Albert Einstein



    NCW Home Inspections, LLC is a Licensed Washington State Home Inspection service located in Wenatchee Washington serving Chelan County, Douglas County, Kittitas County, Okanogan County and Grant County Washington and the cities of Wenatchee, Leavenworth, Cashmere, Oroville, Cle Elum, East Wenatchee, Quincy and many more…  

     

    Your Wenatchee and Chelan Professional Real Estate, Home and Structural Pest Inspection Service

     

    www.ncwhomeinspections.com                                                  509-670-9572


    You can follow me on Facebook, Twitter, Google+ and on my website Blog.


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    50 in 51- A milestone is accomplished. Traveling to all the States in the US.

    When I was young my family did not travel much. We made the states close to where we lived but that is about it.

    When I was 18 I decided that I will travel to all the States in the US. Hey I was young and thought no problem. It ended up taking much more time than I thought but I finally achieved my goal.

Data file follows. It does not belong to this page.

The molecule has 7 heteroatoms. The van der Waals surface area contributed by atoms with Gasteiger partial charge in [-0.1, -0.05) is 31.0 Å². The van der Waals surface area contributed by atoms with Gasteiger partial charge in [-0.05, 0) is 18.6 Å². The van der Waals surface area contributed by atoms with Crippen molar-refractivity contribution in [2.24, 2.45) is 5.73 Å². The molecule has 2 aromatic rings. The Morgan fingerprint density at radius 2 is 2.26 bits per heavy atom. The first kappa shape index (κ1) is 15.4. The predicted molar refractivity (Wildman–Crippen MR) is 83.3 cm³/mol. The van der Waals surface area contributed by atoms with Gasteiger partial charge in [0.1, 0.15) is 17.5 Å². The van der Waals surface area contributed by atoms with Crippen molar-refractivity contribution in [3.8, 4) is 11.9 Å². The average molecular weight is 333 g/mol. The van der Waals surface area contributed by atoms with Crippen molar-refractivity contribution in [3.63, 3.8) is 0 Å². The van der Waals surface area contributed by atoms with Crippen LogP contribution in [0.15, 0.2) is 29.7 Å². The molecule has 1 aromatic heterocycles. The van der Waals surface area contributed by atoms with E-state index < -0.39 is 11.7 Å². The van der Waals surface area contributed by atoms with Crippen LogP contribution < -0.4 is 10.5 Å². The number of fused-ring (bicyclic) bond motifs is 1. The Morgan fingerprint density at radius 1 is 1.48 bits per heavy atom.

I had one main rule to my travels, airports do not count. I had to be physically in the State for a distance of time and touch the ground.


                Alaska                The United States


    Last week my family and I traveled the inside passage to Alaska from Seattle. Alaska was the only state that I had not been to and now that is complete.

                                Tracy Arm Fjord Alaska Sawyer Glacier
                                    (notice the ship to the right to give you some scale)


    I wanted to save Alaska for last because I always really wanted to go there. Being a Washington Native many of my friends thought that it would be much earlier on. It almost was on several occasions.